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Summary

Ayahuasca is a powerful tool for transformation, that more and more Westerners are flocking to drink in a quest for greater self-knowledge, healing and reconnection with the natural world. This formerly esoteric, little-known brew is now a growth industry. But why?

Ayahuasca is a psychoactive tea that has a long history of ritual use among indigenous groups of the Upper Amazon. Made from the ayahuasca vine and the leaves of a shrub, ayahuasca is associated with healing in collective ceremonies and in more intimate contexts, generally under the direction of specialist - an ayahuasquero. These are experienced practitioners who guide the ceremony and the "drinkers'" experience.

Ayahuasca has gained significant popularity these days in cities around the world. Ceremonies happen nightly and Hollywood stars, Wall Street players and Silicon Valley entrepreneurs now drink the brew. Why? What effect might ayahuasca be having on our culture? Could it be the LSD of our time? Does the brew, which seems to inspire environmental action, simplified lifestyles and more communitarian behaviour, act as an antidote to frenzied consumerist culture?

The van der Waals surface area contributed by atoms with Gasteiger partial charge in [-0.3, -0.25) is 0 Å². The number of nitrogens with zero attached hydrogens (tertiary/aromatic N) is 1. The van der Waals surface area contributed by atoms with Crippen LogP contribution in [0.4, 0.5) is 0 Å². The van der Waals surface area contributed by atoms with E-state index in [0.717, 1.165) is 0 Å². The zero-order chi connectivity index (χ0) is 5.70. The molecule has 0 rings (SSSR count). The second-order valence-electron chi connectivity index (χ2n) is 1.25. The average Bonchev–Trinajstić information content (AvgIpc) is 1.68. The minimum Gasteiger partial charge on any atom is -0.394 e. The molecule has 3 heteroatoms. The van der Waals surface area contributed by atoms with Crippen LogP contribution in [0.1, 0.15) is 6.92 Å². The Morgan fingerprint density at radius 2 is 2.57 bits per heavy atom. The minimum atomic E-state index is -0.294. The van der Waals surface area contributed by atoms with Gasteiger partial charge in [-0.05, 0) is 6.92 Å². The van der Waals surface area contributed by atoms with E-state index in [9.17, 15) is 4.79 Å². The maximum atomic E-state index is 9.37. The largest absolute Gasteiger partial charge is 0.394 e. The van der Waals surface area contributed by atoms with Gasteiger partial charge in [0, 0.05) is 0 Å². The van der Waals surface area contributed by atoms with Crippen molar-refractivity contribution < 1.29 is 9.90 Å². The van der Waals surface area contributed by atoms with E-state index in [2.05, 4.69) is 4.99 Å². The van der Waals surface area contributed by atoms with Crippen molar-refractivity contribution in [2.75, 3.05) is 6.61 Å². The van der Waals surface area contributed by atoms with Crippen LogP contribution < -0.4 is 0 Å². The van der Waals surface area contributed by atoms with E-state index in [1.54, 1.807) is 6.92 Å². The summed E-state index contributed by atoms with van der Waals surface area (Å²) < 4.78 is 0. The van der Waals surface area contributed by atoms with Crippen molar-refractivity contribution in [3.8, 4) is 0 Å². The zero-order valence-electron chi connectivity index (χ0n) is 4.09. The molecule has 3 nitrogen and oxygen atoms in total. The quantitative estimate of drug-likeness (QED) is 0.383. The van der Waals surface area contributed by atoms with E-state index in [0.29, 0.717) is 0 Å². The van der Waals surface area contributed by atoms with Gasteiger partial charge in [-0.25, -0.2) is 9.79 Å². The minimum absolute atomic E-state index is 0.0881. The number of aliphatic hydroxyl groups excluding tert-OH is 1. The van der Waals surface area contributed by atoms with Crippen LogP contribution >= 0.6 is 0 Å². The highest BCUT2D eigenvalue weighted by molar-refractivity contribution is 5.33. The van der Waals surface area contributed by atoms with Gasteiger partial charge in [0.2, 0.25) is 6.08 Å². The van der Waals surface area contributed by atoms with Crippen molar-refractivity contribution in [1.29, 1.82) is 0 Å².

In When Plants Dream, Pinchbeck and Rokhlin explore the economic, social, political, cultural and environmental impact that ayahuasca is having on society. "Part One" covers the background; what ayahuasca is, where it is found, and its cultural origins. "Part Two" explores the role and practices of the ayahuasquero in both Amazonian and Western cultures. "Part Three" examines the medicinal plants of the Amazon, looking particularly at the ingredients in ayahuasca and their therapeutic qualities, covering the most up-to-date biomedical research, psychedelic science, and psychopharmacology. "Part Four" looks more closely at how ayahuasca is perceived and used today, covering law, the drug wars, media and money. Lastly, in "Part Five", Pinchbeck and Rokhlin question the future of ayahuasca. 

When Plants Dream is the first book of its kind to look at the science and expanding culture of ayahuasca, from its historical use to its appropriation by the West and the impact it is having on cultures beyond the Amazon.

©2019 Daniel Pinchbeck and Sophia Rokhlin (P)2019 Vibrance Press

What listeners say about When Plants Dream

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Great book. Informative guide to aya. Would recomm

A journey with the grandmother vine before I prepare for my first ceremony. Really enjoyed this book.

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educational, enlightening, illuminating

Great book about the effects and experiences of psychedelics - long and quite wordy but an excellent book.

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  • Lsanti75
  • 16-10-19

Excellent

Super informative and keeps you very interested . Love how the author discusses the evolution of psychedelics in today’s Modern society. Great easy read !

3 people found this helpful

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  • Jaime Marum
  • 01-10-19